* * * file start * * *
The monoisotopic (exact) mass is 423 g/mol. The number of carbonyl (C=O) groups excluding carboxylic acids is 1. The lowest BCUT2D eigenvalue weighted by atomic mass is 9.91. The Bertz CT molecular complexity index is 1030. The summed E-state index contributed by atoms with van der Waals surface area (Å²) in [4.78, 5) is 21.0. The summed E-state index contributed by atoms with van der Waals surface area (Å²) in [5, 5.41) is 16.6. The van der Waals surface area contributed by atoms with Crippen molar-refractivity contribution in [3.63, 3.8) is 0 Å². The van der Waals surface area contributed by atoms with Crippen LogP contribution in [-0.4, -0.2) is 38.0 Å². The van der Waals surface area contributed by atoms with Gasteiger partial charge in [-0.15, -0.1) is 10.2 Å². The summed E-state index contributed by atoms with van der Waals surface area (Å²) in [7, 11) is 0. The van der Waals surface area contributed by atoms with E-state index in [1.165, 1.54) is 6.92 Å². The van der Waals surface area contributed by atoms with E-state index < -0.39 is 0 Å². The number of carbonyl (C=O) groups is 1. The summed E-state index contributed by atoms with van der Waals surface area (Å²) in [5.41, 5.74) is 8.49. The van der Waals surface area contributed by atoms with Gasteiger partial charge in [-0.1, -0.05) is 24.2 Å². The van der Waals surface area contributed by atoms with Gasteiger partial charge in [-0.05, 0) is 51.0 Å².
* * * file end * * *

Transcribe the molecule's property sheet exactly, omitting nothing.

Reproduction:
The monoisotopic (exact) mass is 423 g/mol. The number of carbonyl (C=O) groups excluding carboxylic acids is 1. The lowest BCUT2D eigenvalue weighted by atomic mass is 9.91. The Bertz CT molecular complexity index is 1030. The summed E-state index contributed by atoms with van der Waals surface area (Å²) in [4.78, 5) is 21.0. The summed E-state index contributed by atoms with van der Waals surface area (Å²) in [5, 5.41) is 16.6. The van der Waals surface area contributed by atoms with Crippen molar-refractivity contribution in [3.63, 3.8) is 0 Å². The van der Waals surface area contributed by atoms with Crippen LogP contribution in [-0.4, -0.2) is 38.0 Å². The van der Waals surface area contributed by atoms with Gasteiger partial charge in [-0.15, -0.1) is 10.2 Å². The summed E-state index contributed by atoms with van der Waals surface area (Å²) in [7, 11) is 0. The van der Waals surface area contributed by atoms with E-state index in [1.165, 1.54) is 6.92 Å². The van der Waals surface area contributed by atoms with E-state index < -0.39 is 0 Å². The number of carbonyl (C=O) groups is 1. The summed E-state index contributed by atoms with van der Waals surface area (Å²) in [5.41, 5.74) is 8.49. The van der Waals surface area contributed by atoms with Gasteiger partial charge in [-0.1, -0.05) is 24.2 Å². The van der Waals surface area contributed by atoms with Gasteiger partial charge in [-0.05, 0) is 51.0 Å².